It is narrative history, full of drama and the texture of lived reality, of decisions and actions with consequences. The book encompasses all aspects of the war, bringing each into focus, arresting both the heroic and tragic, the powerful and powerless, diplomat and warrior, sailor and admiral, American and Japanese, winner and loser - one that by its conclusion had transformed the future of the 20th century and beyond.

Ian Toll’s past books include the New York Times bestseller "The Conquering Tide," "Pacific Crucible," and "Six Frigates."

According to Dissent Magazine, Joshua Bennett is “one of the most impressive voices in poetry today… quietly building a reputation as one the brightest intellectual and political thinkers of a new generation.” Bennett’s new collection, "OWED," perfectly melds his apt social and political commentary with the warmth and familiarity of the human experience.

This collection serves as an open letter to the people, places, and objects that have colored Bennett’s past and led to his present. Bennett’s primary concern is how we might mend the relationship between ourselves and the things that we have been taught to think of as insignificant.

In "OWED," Bennett speaks to the expansive range of registers within the world of black aesthetics and experience: the joy, rage, love, terror, and awe that gives a world within a world all its shape and tenor.

In his new book "Evil Geniuses: The Unmaking of America: A Recent History," Kurt Andersen asks the question: When did America give up on fairness? The bestselling author of "Fantasyland" tells the history of how America decided that big business gets whatever it wants, only the rich get richer, and nothing should ever change and charts a way back to the future.

Joe Donahue: Steve Shenkin's book "Bomb: The Race to Build-and Steal- The World's Most Dangerous Weapon" was a National Book Award finalist, a Newbery Honor book and really required reading for anyone who is interested in what happened in 1945, with the dropping of the atomic bomb. 

Book cover for "A Burning" by Megha Majumdar
Knopf / Knopf

Joe Donaue: Megha Majumdar's debut novel "A Burning" is about three characters whose lives become entwined after a terrorist attack in India. It is taut, electrifying, and dazzling. Jivan is a Muslim girl from the slums determined to move up in life who is accused of executing a terrorist attack on a train because of a careless comment on Facebook. PT Sir is an opportunistic gym teacher who hitches his aspirations to a right wing political party, and finds that his own ascent becomes linked to Jivan's fall. Lovely is an irresistible outcast who has the alibi that can set Jivan free, but it will cost her everything that she holds dear. Megha Majumdar grew up in Kolkata, India and studied social anthropology at Harvard and Johns Hopkins. She is currently an editor at Catapult. This is her first novel.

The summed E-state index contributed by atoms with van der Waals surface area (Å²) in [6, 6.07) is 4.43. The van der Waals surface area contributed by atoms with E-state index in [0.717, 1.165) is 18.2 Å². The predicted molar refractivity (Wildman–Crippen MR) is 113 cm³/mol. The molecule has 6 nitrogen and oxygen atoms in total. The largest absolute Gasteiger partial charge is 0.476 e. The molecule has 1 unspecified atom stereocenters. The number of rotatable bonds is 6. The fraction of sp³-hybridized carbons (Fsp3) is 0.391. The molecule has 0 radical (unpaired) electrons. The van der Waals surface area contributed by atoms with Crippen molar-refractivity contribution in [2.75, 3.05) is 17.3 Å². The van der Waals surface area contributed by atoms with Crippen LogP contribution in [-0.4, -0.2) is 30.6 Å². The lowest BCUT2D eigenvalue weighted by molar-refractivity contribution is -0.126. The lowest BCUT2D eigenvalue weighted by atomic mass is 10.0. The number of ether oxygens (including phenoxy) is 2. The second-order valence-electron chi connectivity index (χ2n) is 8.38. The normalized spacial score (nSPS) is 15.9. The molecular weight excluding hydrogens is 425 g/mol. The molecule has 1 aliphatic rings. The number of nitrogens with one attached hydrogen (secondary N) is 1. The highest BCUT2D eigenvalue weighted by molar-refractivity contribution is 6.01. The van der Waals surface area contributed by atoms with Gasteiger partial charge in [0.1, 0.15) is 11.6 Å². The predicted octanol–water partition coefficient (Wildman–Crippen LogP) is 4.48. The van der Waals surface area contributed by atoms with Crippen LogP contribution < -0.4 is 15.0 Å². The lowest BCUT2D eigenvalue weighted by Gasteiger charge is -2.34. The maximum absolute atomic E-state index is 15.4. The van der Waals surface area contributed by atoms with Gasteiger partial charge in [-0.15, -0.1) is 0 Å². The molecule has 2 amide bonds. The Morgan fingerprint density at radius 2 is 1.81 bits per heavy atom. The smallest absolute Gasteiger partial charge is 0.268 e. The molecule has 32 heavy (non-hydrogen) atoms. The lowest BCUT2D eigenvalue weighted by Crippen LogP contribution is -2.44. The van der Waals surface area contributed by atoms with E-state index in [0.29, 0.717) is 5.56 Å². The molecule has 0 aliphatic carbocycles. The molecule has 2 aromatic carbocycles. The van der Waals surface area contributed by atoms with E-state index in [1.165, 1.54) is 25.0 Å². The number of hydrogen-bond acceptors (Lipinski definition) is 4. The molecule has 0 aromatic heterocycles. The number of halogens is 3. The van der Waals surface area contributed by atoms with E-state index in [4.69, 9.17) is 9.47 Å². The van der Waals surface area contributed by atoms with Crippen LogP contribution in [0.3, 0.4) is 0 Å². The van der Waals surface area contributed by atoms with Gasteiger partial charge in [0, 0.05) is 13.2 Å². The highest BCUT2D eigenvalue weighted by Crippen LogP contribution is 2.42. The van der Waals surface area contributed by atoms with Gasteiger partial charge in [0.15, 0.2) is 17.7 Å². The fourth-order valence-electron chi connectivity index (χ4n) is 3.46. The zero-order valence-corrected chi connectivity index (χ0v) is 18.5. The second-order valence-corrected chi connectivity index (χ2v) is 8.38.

Joe Donahue: Welcome to The Book Show, a celebration of reading and writers. I'm Joe Donohue. In Sue Monk Kidd's, new novel, "The Book of Longing", she imagines a young woman named Ana, who becomes the wife of Jesus. The novel explores many of the signature themes in Kidd's fiction: feminism, the search for self, the quest for one's voice and purpose, and the power of female community. In particular, this novel explores the longings and virtuosities in women, as well as their silencing and marginalization within Western religion. The story evokes a seminal question: how would the world be different if Jesus had had a wife? Sue Monk Kidd's debut, "The Secret Life of Bees" spent more than 100 weeks on the New York Times bestseller list, it has sold more than 6 million copies. Her other novels include "The Mermaid Chair" and "The Invention of Wings". Again, the latest is "The Book of Longings". 

Schenectady County Historical Society

The COVID-19 outbreak has already proven to be a significant event in world history. And now one local organization wants to collect and preserve the stories of ordinary people living through it. 

The Hart Cluett Museum’s ‘The Way We Work(ed)’ exhibit, will open to the public tomorrow at 5:00 p.m.The exhibit was organized by The Hart Cluett Museum in collaboration with the Smithsonian as part of a pilot project to develop a unique humanities-based exhibition about local work history. The museum is one of just 10 museums in the United States chosen through a competitive selection process.

The exhibit is divided into four sections: “Where We Work,” “How We Work,” “Who Works?” and “Why We Work.” An advisory panel consisting of more than two dozen area professionals from widely different facets of the region’s workplaces was assembled to provide a contemporary perspective on the ever-changing nature of work. The panel included experts from backgrounds in technology, construction, agriculture, education and workforce development, among others.

Stacy Pomeroy Draper, the Curator of the Hart Cluett Museum joins us this morning.